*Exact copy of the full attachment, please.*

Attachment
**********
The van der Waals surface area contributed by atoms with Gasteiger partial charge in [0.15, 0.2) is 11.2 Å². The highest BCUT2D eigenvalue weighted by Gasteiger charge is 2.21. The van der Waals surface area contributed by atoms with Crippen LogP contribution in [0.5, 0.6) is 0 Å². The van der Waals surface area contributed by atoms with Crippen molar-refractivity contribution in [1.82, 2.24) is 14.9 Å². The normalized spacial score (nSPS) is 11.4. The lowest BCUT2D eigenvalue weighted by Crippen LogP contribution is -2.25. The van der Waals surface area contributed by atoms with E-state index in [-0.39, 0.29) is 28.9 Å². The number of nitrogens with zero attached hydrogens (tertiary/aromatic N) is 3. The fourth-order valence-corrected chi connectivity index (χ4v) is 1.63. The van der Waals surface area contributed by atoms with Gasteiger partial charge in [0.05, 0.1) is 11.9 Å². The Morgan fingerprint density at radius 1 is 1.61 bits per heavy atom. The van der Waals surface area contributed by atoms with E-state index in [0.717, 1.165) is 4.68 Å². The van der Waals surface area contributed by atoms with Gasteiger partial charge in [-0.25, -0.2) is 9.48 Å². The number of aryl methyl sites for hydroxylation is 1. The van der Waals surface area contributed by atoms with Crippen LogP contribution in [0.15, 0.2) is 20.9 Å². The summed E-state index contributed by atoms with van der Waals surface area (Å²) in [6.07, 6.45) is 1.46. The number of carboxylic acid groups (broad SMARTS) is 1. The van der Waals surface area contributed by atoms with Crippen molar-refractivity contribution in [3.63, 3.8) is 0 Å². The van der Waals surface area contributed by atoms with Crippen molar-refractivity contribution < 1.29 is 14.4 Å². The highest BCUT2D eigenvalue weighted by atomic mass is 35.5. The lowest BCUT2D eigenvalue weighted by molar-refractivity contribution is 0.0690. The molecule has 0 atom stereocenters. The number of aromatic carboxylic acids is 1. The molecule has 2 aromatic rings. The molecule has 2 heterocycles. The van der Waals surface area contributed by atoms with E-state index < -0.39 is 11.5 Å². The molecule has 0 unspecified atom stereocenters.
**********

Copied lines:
The van der Waals surface area contributed by atoms with Gasteiger partial charge in [0.15, 0.2) is 11.2 Å². The highest BCUT2D eigenvalue weighted by Gasteiger charge is 2.21. The van der Waals surface area contributed by atoms with Crippen LogP contribution in [0.5, 0.6) is 0 Å². The van der Waals surface area contributed by atoms with Crippen molar-refractivity contribution in [1.82, 2.24) is 14.9 Å². The normalized spacial score (nSPS) is 11.4. The lowest BCUT2D eigenvalue weighted by Crippen LogP contribution is -2.25. The van der Waals surface area contributed by atoms with E-state index in [-0.39, 0.29) is 28.9 Å². The number of nitrogens with zero attached hydrogens (tertiary/aromatic N) is 3. The fourth-order valence-corrected chi connectivity index (χ4v) is 1.63. The van der Waals surface area contributed by atoms with Gasteiger partial charge in [0.05, 0.1) is 11.9 Å². The Morgan fingerprint density at radius 1 is 1.61 bits per heavy atom. The van der Waals surface area contributed by atoms with E-state index in [0.717, 1.165) is 4.68 Å². The van der Waals surface area contributed by atoms with Gasteiger partial charge in [-0.25, -0.2) is 9.48 Å². The number of aryl methyl sites for hydroxylation is 1. The van der Waals surface area contributed by atoms with Crippen LogP contribution in [0.15, 0.2) is 20.9 Å². The summed E-state index contributed by atoms with van der Waals surface area (Å²) in [6.07, 6.45) is 1.46. The number of carboxylic acid groups (broad SMARTS) is 1. The van der Waals surface area contributed by atoms with Crippen molar-refractivity contribution in [3.63, 3.8) is 0 Å². The van der Waals surface area contributed by atoms with Crippen molar-refractivity contribution < 1.29 is 14.4 Å². The highest BCUT2D eigenvalue weighted by atomic mass is 35.5. The lowest BCUT2D eigenvalue weighted by molar-refractivity contribution is 0.0690. The molecule has 0 atom stereocenters. The number of aromatic carboxylic acids is 1. The molecule has 2 aromatic rings. The molecule has 2 heterocycles. The van der Waals surface area contributed by atoms with E-state index < -0.39 is 11.5 Å². The molecule has 0 unspecified atom stereocenters.